Background We investigated the impact of community tracing as recommended in national guidelines on outcomes within a prospective HIV cohort in Zambia.
Methods HIV-positive, antiretroviral therapy-naïve adults were enrolled at 2 Lusaka clinics. Per national guidelines we collected detailed baseline patient locator information including patient phone number, address, church, and a map from the clinic to their home. Study visits were aligned with routine ART program schedules and 3 telephonic attempts were made if visits were missed. Per guidelines, a lay health worker conducted a community home visit on lost to follow-up (LTFU) patients. Transfers to other clinics and deaths were ascertained when reported by the clinic staff, patients, or family members. At one year, we measured the percentage retained, transferred out, withdrawn (stopped ART), dead, and LTFU (>6 months absent). A lay health worker went into the community to make a home visit on LTFU patients. We recorded the change in mortality after tracing. We also estimated the time and costs per patient traced.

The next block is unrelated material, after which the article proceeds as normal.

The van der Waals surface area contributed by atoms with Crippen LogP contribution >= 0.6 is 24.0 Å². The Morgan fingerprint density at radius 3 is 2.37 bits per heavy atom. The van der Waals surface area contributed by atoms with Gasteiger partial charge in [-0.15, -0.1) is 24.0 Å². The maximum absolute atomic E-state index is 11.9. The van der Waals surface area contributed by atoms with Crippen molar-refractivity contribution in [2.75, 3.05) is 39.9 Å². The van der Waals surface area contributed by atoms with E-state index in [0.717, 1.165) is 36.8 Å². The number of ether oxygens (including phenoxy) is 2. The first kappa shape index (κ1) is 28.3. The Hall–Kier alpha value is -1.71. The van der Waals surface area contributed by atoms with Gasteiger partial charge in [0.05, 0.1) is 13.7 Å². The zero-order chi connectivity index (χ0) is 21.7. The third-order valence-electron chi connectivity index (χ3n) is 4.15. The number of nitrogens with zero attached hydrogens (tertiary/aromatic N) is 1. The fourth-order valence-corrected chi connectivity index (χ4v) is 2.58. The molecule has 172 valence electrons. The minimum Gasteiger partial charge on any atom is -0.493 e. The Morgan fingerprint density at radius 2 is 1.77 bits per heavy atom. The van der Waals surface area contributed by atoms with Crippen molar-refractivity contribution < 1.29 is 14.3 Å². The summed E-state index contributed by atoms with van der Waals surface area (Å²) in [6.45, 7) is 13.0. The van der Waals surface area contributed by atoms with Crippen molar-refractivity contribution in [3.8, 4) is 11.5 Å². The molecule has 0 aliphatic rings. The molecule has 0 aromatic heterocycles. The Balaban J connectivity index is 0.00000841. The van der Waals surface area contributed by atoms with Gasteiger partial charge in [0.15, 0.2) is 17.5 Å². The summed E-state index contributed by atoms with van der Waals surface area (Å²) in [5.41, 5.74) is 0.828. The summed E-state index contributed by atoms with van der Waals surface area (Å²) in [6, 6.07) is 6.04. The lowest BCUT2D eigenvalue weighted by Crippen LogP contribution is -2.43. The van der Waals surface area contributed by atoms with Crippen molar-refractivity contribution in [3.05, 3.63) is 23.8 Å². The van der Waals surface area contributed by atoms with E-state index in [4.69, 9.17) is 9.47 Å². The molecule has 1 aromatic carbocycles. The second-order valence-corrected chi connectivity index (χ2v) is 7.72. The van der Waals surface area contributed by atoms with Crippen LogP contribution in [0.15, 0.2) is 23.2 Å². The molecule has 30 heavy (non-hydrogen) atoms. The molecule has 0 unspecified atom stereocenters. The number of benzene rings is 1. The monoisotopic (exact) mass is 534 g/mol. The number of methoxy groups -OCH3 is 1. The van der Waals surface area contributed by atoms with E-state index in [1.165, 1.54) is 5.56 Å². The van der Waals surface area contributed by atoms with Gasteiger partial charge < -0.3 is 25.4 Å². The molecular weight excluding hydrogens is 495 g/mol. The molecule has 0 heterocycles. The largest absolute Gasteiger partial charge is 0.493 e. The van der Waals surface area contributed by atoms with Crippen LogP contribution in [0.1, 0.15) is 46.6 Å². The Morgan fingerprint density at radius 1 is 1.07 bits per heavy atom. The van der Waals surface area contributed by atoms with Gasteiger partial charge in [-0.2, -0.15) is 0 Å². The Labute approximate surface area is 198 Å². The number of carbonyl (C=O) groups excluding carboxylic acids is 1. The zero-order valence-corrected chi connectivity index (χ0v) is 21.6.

Results We enrolled 795 patients (median age 34 years; 53.7% were female; median CD4 228 cell/mm3). Prior to tracing, we recorded 45 deaths, 23 transfers, 1 withdrawal, and 83 LTFU who could not be reached by phone. At 63 attempted home visits, we learnt that 9 (14.3%) had died, 5 (7.9%) had transferred, and 2 had withdrawn. We could not locate 32 (50.8%) but neighbours/family reported that 12 of these had relocated (HIV care status unknown). After successful tracing, 15 (23.8%) returned to clinic and HIV care. Community tracing increased known mortality from 5.7% to 6.8% (95% CI: 5.1–8.8%) and increased retention at 1-year from 80.9% to 82.8%. Tracing required an average of 5 person-hours and K150.00 (∼15 USD) in bus/taxi fares per patient.
Conclusions Community tracing was limited by patient mobility and had a modest impact on cohort mortality and retention.
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